How Real People Ought to Live is a revised collection of Ken Kensinger's presentations and papers on the Cashinahua of eastern Peru which draws from 93 months of fieldwork conducted over the past 40 years. Most Amazonianists are familiar with Kensinger's extensive fieldwork among the Cashinahua, and now a wide audience has the opportunity to taste the fruits of one of anthropology's finest fieldworkers.
Kensinger has a concise, lucid, and frequently charming style; he has a good eye for a story, and tells his stories well. "`You Killed My Baby!': Dispensing Medicine in the Field," for example, tells of a Cashinahua man whose five year old daughter suffered from intestinal parasites. Kensinger wanted the man and his daughter-who were from another village-to stay with him for five days of treatment, but they took the medicine and left. Unfortunately, the child died after consuming all of the medication at once. Kensinger's description of his own guilt and grief as he encountered the bereaving father is powerful and poignant. But Kensinger has larger points to make about the experiences that can lead a man to leave his vocation of missionary for the call of anthropology-and about the perils of fieldwork. Kensinger's real talent lies with his ability to link the stories he recounts to grander theoretical issues; each essay deftly weaves stories about real individuals with general information about Cashinahua culture, and questions about our own society.
Other chapters are more technical and would require framing by one steeped in professional anthropology. "An Emic Model of Cashinahua Marriage" and "Panoan Kinship Terminology" prove the continuing importance of the study of kinship, and the need to develop kinship models based on understanding local practices. While the kind of cognitive anthropology and componential analysis fashionable more than 20 years ago is now passé, Kensinger's work reminds us that there is more to learning a language than glossing words, and there is more to describing a culture than simply telling anecdotes.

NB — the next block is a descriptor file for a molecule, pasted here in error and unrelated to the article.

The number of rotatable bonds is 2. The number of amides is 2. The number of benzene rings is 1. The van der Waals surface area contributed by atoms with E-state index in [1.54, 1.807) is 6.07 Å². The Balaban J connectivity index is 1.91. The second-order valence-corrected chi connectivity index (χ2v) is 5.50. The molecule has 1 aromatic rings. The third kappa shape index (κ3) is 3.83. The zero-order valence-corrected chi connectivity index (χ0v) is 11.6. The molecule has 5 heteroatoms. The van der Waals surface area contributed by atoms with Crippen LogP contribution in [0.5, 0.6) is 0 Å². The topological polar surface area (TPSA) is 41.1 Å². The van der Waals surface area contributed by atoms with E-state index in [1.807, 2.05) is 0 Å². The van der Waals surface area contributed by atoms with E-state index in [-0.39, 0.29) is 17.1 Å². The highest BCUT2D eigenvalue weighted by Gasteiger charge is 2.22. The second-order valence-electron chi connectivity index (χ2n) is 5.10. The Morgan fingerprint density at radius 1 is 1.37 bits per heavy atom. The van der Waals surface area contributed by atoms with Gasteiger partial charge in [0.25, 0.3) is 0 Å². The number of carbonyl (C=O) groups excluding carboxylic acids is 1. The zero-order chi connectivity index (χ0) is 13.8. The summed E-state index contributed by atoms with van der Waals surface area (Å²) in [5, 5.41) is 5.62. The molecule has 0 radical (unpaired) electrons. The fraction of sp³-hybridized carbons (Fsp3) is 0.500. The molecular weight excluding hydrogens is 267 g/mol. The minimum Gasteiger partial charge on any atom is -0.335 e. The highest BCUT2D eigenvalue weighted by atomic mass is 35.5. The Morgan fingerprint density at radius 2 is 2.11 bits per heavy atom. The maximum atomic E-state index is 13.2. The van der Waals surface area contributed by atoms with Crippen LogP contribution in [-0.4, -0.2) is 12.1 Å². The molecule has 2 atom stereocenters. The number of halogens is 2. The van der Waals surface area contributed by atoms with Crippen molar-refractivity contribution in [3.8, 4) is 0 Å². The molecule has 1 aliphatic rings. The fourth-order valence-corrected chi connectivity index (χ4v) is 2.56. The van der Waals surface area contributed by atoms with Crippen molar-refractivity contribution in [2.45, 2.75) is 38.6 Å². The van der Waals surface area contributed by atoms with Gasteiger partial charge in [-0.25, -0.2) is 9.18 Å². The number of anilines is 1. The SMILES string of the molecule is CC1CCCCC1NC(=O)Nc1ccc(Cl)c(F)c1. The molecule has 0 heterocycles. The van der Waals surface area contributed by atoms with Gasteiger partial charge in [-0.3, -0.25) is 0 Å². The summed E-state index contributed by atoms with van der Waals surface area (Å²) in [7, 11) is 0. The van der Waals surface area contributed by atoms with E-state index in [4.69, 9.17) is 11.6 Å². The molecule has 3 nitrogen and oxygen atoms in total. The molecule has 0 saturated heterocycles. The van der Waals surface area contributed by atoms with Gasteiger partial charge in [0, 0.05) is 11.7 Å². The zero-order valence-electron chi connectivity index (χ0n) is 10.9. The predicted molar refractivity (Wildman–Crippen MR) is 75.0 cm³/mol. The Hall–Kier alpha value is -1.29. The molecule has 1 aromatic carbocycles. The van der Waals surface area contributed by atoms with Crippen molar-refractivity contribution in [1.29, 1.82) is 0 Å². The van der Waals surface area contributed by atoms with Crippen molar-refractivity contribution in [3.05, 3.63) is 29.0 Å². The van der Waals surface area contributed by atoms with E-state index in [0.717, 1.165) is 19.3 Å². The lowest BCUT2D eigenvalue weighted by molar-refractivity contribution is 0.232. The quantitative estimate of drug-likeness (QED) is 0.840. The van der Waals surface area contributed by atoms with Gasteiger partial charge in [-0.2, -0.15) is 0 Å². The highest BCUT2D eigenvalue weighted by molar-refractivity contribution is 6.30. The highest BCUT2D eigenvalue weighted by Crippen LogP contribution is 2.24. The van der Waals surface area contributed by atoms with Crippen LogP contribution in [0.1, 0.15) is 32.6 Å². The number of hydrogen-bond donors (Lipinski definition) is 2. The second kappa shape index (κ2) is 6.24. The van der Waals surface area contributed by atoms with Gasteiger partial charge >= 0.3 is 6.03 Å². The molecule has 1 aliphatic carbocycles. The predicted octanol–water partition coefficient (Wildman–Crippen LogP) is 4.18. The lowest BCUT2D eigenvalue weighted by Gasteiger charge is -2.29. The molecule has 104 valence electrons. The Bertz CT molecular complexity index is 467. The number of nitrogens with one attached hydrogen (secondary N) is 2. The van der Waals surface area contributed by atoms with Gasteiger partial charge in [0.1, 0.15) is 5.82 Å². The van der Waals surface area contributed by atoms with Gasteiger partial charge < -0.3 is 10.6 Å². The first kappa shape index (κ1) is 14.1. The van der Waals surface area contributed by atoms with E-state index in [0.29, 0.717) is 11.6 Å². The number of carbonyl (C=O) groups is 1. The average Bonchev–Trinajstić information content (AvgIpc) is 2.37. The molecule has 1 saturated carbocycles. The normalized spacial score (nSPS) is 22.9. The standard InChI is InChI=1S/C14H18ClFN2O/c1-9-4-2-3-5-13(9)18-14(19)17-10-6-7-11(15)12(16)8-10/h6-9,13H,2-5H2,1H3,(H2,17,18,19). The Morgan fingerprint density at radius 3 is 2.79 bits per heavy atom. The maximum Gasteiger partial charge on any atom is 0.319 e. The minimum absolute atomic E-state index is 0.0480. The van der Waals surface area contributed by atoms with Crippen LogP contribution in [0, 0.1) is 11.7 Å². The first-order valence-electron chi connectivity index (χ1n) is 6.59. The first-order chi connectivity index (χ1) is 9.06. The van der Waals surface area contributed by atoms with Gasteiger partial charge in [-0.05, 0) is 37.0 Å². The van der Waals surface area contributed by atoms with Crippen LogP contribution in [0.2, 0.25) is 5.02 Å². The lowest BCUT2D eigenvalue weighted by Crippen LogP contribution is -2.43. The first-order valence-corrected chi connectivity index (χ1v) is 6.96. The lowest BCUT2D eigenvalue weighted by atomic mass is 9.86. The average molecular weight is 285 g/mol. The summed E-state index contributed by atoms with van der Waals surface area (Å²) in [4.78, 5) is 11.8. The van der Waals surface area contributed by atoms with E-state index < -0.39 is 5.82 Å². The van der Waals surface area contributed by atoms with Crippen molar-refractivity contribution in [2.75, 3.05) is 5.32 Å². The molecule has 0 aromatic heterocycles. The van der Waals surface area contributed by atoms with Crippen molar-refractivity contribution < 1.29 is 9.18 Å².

"Learning the language and the culture of the Cashinahua progressed at a steady turtle's pace," Kensinger writes. Each chapter offers us a glimpse into this process at different moments during Kensinger's long education. Together, the chapters add up to an archaeology of one man's fieldwork, and give us a better sense of what is involved in a long-term ethnographic project than would a polished ethnography. But this strength is also the book's greatest weakness: it does not develop a sustained and unified argument. Sometimes, I wish that Kensinger were more willing to linger on a story and an idea, explore it, and connect it to others. Thankfully, 40 years of fieldwork cannot be reduced to just one book. If Kensinger's next publication is more conventional, it will be no less welcome than this fine contribution.
Article copyright Cultural Survival, Inc.